Still a third approach is to look at flipism as the endpoint of a continuum bounded on the other side by perfectly rational decision-making. Flipism requires the minimum possible cognitive overhead to make decisions, at the price of making sub-optimal choices. Truly rational decision-making requires a tremendous investment in information and cognition to arrive at an optimal decision. However, the expected marginal value of information gathered (discounted for risk and uncertainty) is often lower than the marginal cost of the information or processing itself. The concept of bounded rationality posits that people employ cognitive parsimony, gathering only what they expect to be sufficient information to arrive at a satisficing (or "good enough") solution. Flipism is therefore a rational strategy to employ when the cost of information is very high relative to its expected value, and using it is an example of motivated tactical thinking.

This is a commonly recognized decision making technique used in everyday life. Other similar methods include:

  1. coin flipping, cutting a deck of playing cards, finding a quotation in a holy book, consulting the Magic 8-ball, rolling a die, and other random or coincidence methods;
  2. accepting the first option that seems like it might achieve the desired result (known as satisficing), given the marginal effort involved in trying to process the information and optimize the result;
  3. astrology, augury, fortune cookies, prayer, tarot cards, revelation, Methods of divination or other forms of divination or oracular device; and
  4. Highest Paid Person's Opinion (HiPPO).[9]

These forms are in contradistinction to Analytics, a commonly used method of data-based decision making.[9]

According to Kevin Durand and Mary Leigh, Flipism is “a psychological tool, and not an agent of fate.”[10] It is neither a revelation of the wishes of the head of state (e.g., Julius Caesar, whose head was on the coin, ergo, heads showed 'Caesar's will') nor the divination of a deity's will.[10]

Indeed, there are those who view the resort to Flipism to be a disavowal of responsibility for making personal and societal decisions based upon rationality.[6][citation needed] However, in the end, flipism shows surprising efficiency in guiding some decisions.[6][citation needed]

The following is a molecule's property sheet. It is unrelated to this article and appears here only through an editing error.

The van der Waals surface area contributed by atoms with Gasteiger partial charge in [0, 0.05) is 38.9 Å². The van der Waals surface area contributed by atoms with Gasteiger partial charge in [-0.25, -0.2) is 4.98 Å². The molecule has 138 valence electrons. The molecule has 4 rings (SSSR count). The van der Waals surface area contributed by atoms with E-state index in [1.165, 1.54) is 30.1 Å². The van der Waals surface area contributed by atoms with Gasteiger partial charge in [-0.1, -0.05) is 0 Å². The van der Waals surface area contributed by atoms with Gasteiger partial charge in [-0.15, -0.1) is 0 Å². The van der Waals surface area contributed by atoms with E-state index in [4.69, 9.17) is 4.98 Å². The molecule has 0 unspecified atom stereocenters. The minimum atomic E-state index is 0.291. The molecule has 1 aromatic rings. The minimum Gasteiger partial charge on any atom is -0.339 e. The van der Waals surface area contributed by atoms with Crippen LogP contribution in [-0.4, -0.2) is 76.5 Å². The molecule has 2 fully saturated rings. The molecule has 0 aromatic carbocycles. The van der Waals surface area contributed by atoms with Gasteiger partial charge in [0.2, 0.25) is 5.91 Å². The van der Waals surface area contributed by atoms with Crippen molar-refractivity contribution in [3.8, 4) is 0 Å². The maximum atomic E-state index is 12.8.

Similar concepts[edit]

In game theory, negotiations, nuclear deterrence, diplomacy and other Conflict theoryrationality, realpolitik or realism can themselves limit strategies and results. They can limit the ability of a player to make demands or get its own way through bluff, bully, instill fear, cause apprehension, or psychologically manipulate or send a heeded warning—and therefore can increase the likelihood that an opposing party may engage in objectionable or unwelcome behavior. If one knows the lines and can predict the response, then predictability and proportionality become a restraint, not a virtue. Consequently, 'taunting a junkyard dog[a] is OK, if you know you are beyond the reach of its tether.'[7] Thus irrationality (real or perceived) can be an important countervailing tool or strategy, particularly as a deterrent and if it engenders hesitation, fear, negotiation and resolution, or change of course.[11] On the other hand, alternate strategies such as honesty, building a climate of trust, respect, using intermediaries, mediation or other forms of conflict resolution, sanctions, patience, process, data and reasoning might still be available, as might strategies like so-called win/win bargaining (also called "interest-based" bargaining) – which tries to reach an accord based on interests, not necessarily on positions, power, rights or distribution.[12]